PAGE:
sat 25/01/2020

Fright Night | reviews, news & interviews

Fright Night

Fright Night

Once bitten twice shy? Remake of Eighties teen vamp com

'Fright Night': David Tennant has fun as a foul-mouthed lounge magic act and TV vampire-slayer

After 10 minutes in the company of Fright Night’s vacuous US teens I was thinking, like Colonel Kurtz, “Kill them all!” One of the several virtues of this remake of the 1985 vampire horror-comedy is that its writer, Marti Noxon, feels the same way. Partnering this Buffy veteran with Craig Gillespie, the director of sensitive man-and-sex-doll romance Lars and the Real Girl, makes this deeply unpromising entry in the current cycle of Eighties horror reboots surprisingly engaging. A keen cast including Colin Farrell as king vampire Jerry and David Tennant as a burnt-out Vegas magic act add to the sprightly, if limited, fun.

My memory of seeing the original as one of its teen target audience is of a messy, minor horror movie overly impressed with new special effects that let Chris Sarandon’s Jerry transform into a truly bestial monster. The greater innovation was how easily he blended into the modern American suburbia that was now his home, this vampire no longer an Old Europe outsider.

The tract housing on Vegas’s edge where Farrell’s Jerry moves in is at its eeriest in the daylight, the desert its characterless streets border giving a sense of emptiness around the lives of teenage couple Charley (Anton Yelchin) and Amy (Imogen Poots). This town of transient night workers with blacked-out windows is perfect vampire territory, but even bores centuries-old Jerry, who fills his time drinking Bud and hurr-hurring like Butthead to The Real Housewives of New Jersey. Here, Charley abandons uncool best friend Ed (Superbad’s Christopher Mintz-Plasse) for a school in-crowd Noxon paints as worse than vampires. When Jerry corners Ed - the one local geeky enough to notice and believe what he is - he promises the boy’ll be better off among the Undead; he’s hardly happy alive. “How can you be,” he tempts, “in a place like this?” His assault is clouded by the backyard swimming-pool water they sink into together, a lone moment of poetry.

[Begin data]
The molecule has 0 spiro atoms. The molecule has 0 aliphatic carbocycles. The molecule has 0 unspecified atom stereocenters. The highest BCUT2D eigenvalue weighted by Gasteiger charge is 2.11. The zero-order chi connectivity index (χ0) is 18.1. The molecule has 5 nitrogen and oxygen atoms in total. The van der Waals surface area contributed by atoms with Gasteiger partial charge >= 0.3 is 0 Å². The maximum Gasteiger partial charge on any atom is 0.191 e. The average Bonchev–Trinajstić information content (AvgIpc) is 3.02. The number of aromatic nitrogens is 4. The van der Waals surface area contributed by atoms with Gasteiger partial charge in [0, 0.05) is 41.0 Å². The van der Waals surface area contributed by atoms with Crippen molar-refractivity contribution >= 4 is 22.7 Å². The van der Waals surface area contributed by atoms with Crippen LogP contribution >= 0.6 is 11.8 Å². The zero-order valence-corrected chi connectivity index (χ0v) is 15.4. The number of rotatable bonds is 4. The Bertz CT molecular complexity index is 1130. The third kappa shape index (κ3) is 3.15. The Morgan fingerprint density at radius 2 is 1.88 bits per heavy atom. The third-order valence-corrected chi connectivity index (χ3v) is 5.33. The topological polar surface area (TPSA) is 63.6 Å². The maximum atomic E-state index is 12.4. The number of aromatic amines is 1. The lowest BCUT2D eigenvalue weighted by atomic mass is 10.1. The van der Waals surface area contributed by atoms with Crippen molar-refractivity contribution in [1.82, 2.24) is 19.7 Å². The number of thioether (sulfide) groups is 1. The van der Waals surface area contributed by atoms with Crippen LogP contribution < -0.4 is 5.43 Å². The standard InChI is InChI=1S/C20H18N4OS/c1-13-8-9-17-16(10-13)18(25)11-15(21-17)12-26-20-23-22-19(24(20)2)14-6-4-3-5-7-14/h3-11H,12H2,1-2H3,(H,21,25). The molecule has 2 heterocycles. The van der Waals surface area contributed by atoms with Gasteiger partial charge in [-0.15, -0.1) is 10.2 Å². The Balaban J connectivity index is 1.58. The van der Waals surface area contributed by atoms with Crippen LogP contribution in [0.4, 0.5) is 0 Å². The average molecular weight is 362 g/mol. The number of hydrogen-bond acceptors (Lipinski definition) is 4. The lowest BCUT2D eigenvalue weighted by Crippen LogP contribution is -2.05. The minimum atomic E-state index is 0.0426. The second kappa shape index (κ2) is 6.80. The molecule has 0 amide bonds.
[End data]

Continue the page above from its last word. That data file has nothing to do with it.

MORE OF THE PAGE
FN-005An attractively bulked-out Farrell (pictured right), first seen stripped to a vest digging out the basement where he’ll hide his coffin, is a Desperate Housewives fantasy to Charley’s turned-on Mum (Toni Collette), and Amy’s primed for Christopher Lee-style Gothic vamping by reading Wuthering Heights. But Noxon explicitly rebuffs the anaemic Twilight blood-suckers that Noughties teens have made do with. “He’s not brooding or tragic or noble,” the exasperated Ed says of Jerry. “He’s the fucking shark from Jaws!” The basement cells where Jerry stashes his victims as well as his coffin have the bland practicality of the serial killer he is. Farrell’s sensible under-playing completes this latest revisionist turn, to vampires as banally nasty, dangerous bastards.

David Tennant has fun as foul-mouthed lounge magic act and TV vampire-slayer Peter Vincent, necking absinthe and shagging groupies in his hotel penthouse (replacing 1985’s Roddy McDowell). But Noxon isn’t interested in the original’s Charley as the boy who cried vampire, disbelieved by his neighbours, preferring more Buffy-esque riffs on vampire and teen genres: like Jerry’s attempts at nonchalance as he tries to get invited across Charley’s kitchen threshold, blowing the house up like the Big Bad Wolf when he fails; and his quick little grunts like a man about to come before his fangs grow erect, and the way even nice girl Amy grows curves and charisma once bitten. “He’s inside me,” she murmurs. Being a vampire is a teenage rite of passage. Poots and Yelchin (both excellent) bloom by meeting Jerry.

Fright Night is finally the wholesome fairground ride its title promises, never letting itself get too scary, radical or sexy. Sluggishly directed at times, it’s no classic. But most scenes have a bit of extra business, or something to think about. It’s a mainstream film made with intelligence and care, and better than it needs to be.

Watch the trailer to Fright Night

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